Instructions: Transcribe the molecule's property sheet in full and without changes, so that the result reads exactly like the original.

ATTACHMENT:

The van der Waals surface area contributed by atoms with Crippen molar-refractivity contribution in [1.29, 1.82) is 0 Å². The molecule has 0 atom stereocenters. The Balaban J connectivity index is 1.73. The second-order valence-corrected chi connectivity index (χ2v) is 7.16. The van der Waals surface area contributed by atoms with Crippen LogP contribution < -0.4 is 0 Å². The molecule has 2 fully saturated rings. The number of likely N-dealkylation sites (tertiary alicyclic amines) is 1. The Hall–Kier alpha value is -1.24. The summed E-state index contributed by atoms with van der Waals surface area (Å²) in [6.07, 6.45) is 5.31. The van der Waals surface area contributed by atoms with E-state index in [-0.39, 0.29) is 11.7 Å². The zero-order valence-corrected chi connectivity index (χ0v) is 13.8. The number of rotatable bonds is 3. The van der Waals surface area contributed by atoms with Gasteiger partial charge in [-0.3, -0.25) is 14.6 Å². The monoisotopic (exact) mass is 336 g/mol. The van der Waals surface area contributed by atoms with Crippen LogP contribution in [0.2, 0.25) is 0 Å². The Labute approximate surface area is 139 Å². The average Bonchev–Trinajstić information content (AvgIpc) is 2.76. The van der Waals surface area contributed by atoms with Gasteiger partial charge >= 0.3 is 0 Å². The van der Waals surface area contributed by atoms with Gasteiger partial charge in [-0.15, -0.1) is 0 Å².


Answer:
The van der Waals surface area contributed by atoms with Crippen molar-refractivity contribution in [1.29, 1.82) is 0 Å². The molecule has 0 atom stereocenters. The Balaban J connectivity index is 1.73. The second-order valence-corrected chi connectivity index (χ2v) is 7.16. The van der Waals surface area contributed by atoms with Crippen LogP contribution < -0.4 is 0 Å². The molecule has 2 fully saturated rings. The number of likely N-dealkylation sites (tertiary alicyclic amines) is 1. The Hall–Kier alpha value is -1.24. The summed E-state index contributed by atoms with van der Waals surface area (Å²) in [6.07, 6.45) is 5.31. The van der Waals surface area contributed by atoms with E-state index in [-0.39, 0.29) is 11.7 Å². The zero-order valence-corrected chi connectivity index (χ0v) is 13.8. The number of rotatable bonds is 3. The van der Waals surface area contributed by atoms with Gasteiger partial charge in [-0.3, -0.25) is 14.6 Å². The monoisotopic (exact) mass is 336 g/mol. The van der Waals surface area contributed by atoms with Crippen LogP contribution in [0.2, 0.25) is 0 Å². The Labute approximate surface area is 139 Å². The average Bonchev–Trinajstić information content (AvgIpc) is 2.76. The van der Waals surface area contributed by atoms with Gasteiger partial charge >= 0.3 is 0 Å². The van der Waals surface area contributed by atoms with Gasteiger partial charge in [-0.15, -0.1) is 0 Å².